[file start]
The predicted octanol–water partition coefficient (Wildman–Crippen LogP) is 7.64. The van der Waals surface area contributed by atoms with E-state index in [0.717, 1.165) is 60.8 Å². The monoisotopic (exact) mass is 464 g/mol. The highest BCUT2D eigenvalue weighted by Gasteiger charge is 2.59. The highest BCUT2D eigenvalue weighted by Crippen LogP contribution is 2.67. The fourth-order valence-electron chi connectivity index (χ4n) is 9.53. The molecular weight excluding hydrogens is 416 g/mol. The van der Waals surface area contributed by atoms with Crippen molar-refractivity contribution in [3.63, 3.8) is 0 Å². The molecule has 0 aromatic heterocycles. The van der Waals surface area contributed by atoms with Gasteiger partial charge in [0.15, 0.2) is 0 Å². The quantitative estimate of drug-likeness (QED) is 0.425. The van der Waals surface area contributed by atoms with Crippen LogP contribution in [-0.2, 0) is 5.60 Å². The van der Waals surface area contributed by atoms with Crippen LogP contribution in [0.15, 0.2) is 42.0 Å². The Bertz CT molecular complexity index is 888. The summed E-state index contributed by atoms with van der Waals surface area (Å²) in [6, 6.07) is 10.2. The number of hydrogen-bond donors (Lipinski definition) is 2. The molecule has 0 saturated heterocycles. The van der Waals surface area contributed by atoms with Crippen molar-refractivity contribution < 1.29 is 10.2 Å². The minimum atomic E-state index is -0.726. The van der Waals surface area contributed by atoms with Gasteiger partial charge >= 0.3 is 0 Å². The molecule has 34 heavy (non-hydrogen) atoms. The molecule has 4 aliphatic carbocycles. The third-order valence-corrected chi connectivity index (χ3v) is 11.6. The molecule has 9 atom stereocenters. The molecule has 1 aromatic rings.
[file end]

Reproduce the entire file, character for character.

The predicted octanol–water partition coefficient (Wildman–Crippen LogP) is 7.64. The van der Waals surface area contributed by atoms with E-state index in [0.717, 1.165) is 60.8 Å². The monoisotopic (exact) mass is 464 g/mol. The highest BCUT2D eigenvalue weighted by Gasteiger charge is 2.59. The highest BCUT2D eigenvalue weighted by Crippen LogP contribution is 2.67. The fourth-order valence-electron chi connectivity index (χ4n) is 9.53. The molecular weight excluding hydrogens is 416 g/mol. The van der Waals surface area contributed by atoms with Crippen molar-refractivity contribution in [3.63, 3.8) is 0 Å². The molecule has 0 aromatic heterocycles. The van der Waals surface area contributed by atoms with Gasteiger partial charge in [0.15, 0.2) is 0 Å². The quantitative estimate of drug-likeness (QED) is 0.425. The van der Waals surface area contributed by atoms with Crippen LogP contribution in [-0.2, 0) is 5.60 Å². The van der Waals surface area contributed by atoms with Crippen LogP contribution in [0.15, 0.2) is 42.0 Å². The Bertz CT molecular complexity index is 888. The summed E-state index contributed by atoms with van der Waals surface area (Å²) in [6, 6.07) is 10.2. The number of hydrogen-bond donors (Lipinski definition) is 2. The molecule has 0 saturated heterocycles. The van der Waals surface area contributed by atoms with Crippen molar-refractivity contribution < 1.29 is 10.2 Å². The minimum atomic E-state index is -0.726. The van der Waals surface area contributed by atoms with Gasteiger partial charge >= 0.3 is 0 Å². The molecule has 34 heavy (non-hydrogen) atoms. The molecule has 4 aliphatic carbocycles. The third-order valence-corrected chi connectivity index (χ3v) is 11.6. The molecule has 9 atom stereocenters. The molecule has 1 aromatic rings.